Dr. J. R. Miller has written a book that directly challenges an average American evangelical status quo: the supposed office of pastor. In Elders Lead a Healthy Family, the popular “CEO” church-leadership model is directly, yet respectfully, critiqued and contrasted with a shared elder-leadership structure more faithful to New Testament ecclesiology. No more “senior pastors,” “associate pastors,” and the like, for church polity—a model that more closely resembles Western corporate business structures than the plurality of elders portrayed in Acts and Paul’s pastoral epistles. Rather, Jesus alone is the “Senior Pastor” (1 Peter 5:4), and all those serving as leaders in the church are His equal under-shepherds. With this in mind, Miller promotes a structure where the local church resembles a family fellowship rather than assuming a leadership model with one man on top followed by lower-tiered clergy (which effectively returns us to the pre-Reformation clergy / laity divide). Far from being a free-flowing, leader-less frenzy, however, the author takes us back to how the NT defines and describes the office of elder, and a plurality of elders–who serve more as “big brothers” than a special class of ordained clergy.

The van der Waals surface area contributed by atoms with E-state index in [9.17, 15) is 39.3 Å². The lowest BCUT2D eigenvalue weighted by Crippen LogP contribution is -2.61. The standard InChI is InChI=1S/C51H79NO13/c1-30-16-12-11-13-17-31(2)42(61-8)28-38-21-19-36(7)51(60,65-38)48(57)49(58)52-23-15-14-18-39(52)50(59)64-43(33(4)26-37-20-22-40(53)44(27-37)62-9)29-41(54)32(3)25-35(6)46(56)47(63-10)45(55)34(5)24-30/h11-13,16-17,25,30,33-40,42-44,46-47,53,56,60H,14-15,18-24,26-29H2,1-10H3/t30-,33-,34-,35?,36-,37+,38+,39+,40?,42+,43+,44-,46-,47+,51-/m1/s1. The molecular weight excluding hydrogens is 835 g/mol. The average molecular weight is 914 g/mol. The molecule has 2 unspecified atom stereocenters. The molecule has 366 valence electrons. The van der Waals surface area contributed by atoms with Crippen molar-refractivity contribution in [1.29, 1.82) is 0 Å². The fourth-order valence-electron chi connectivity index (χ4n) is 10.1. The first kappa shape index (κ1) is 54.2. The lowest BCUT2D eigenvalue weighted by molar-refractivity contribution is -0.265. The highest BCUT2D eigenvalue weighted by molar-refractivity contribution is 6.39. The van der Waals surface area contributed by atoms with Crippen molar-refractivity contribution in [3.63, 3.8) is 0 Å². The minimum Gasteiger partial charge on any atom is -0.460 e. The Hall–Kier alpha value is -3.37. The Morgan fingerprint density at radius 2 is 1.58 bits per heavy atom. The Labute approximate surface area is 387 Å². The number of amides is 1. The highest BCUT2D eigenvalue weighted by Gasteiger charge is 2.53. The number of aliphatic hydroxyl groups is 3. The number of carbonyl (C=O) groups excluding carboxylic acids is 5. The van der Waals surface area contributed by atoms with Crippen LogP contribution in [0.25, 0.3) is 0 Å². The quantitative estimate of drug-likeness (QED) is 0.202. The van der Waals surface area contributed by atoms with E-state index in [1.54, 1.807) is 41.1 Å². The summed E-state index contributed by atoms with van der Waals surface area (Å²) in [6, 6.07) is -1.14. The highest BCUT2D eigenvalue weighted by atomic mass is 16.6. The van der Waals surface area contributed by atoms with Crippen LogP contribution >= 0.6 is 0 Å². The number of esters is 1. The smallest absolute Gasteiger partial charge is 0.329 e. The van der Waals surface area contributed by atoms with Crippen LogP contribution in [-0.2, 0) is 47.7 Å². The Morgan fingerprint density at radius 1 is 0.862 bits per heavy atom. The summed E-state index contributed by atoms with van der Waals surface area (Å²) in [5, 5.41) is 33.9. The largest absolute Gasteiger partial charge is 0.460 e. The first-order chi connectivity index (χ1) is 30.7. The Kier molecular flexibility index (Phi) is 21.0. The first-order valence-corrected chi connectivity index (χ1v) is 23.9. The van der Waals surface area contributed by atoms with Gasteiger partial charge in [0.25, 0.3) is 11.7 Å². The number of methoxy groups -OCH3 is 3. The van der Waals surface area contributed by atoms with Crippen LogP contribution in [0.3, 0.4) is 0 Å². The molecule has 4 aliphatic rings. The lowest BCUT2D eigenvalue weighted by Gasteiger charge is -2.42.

Because Dr. Miller actually practices what he preaches—a shared leadership model with a plurality of elders all bearing the burden (…even the weekly preaching!)—I cannot recommend this book enough. Here is a true practitioner of elder-led churches with a wealth of pastoral and academic experience that only adds undoubted credentials to the book. And, for those interested in the perspective of a real-life working “elder’s wife” (contra. “pastor’s wife”), Dr. Miller’s wife, Suzanne, adds a priceless chapter of her own which is itself worth the price of the book. Rather than merely talking about “shared leadership” or a “plurality of elders,” which are common buzz-words with today’s non-denominational pastoral teams, Dr. Miller’s Elders Lead a Healthy Family actually outline’s what it looks like–and how the church functions better by it to the glory of her Chief Shepherd.